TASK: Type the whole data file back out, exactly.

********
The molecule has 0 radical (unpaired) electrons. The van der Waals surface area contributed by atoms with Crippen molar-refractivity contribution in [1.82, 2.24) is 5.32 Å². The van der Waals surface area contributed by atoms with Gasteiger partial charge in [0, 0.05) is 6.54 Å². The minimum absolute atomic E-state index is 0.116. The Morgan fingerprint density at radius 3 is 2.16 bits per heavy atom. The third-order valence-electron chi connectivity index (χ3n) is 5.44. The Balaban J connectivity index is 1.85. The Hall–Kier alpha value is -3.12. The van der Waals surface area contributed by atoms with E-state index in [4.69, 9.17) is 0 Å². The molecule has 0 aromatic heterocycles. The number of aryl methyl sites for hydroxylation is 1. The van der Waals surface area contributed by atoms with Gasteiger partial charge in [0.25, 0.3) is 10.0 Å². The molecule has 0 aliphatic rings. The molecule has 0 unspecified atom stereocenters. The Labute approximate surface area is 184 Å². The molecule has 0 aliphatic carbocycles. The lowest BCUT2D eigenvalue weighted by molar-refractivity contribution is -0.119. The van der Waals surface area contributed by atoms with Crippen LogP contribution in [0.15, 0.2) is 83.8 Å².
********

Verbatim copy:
The molecule has 0 radical (unpaired) electrons. The van der Waals surface area contributed by atoms with Crippen molar-refractivity contribution in [1.82, 2.24) is 5.32 Å². The van der Waals surface area contributed by atoms with Gasteiger partial charge in [0, 0.05) is 6.54 Å². The minimum absolute atomic E-state index is 0.116. The Morgan fingerprint density at radius 3 is 2.16 bits per heavy atom. The third-order valence-electron chi connectivity index (χ3n) is 5.44. The Balaban J connectivity index is 1.85. The Hall–Kier alpha value is -3.12. The van der Waals surface area contributed by atoms with E-state index in [4.69, 9.17) is 0 Å². The molecule has 0 aromatic heterocycles. The number of aryl methyl sites for hydroxylation is 1. The van der Waals surface area contributed by atoms with Gasteiger partial charge in [0.25, 0.3) is 10.0 Å². The molecule has 0 aliphatic rings. The molecule has 0 unspecified atom stereocenters. The Labute approximate surface area is 184 Å². The molecule has 0 aliphatic carbocycles. The lowest BCUT2D eigenvalue weighted by molar-refractivity contribution is -0.119. The van der Waals surface area contributed by atoms with Crippen LogP contribution in [0.15, 0.2) is 83.8 Å².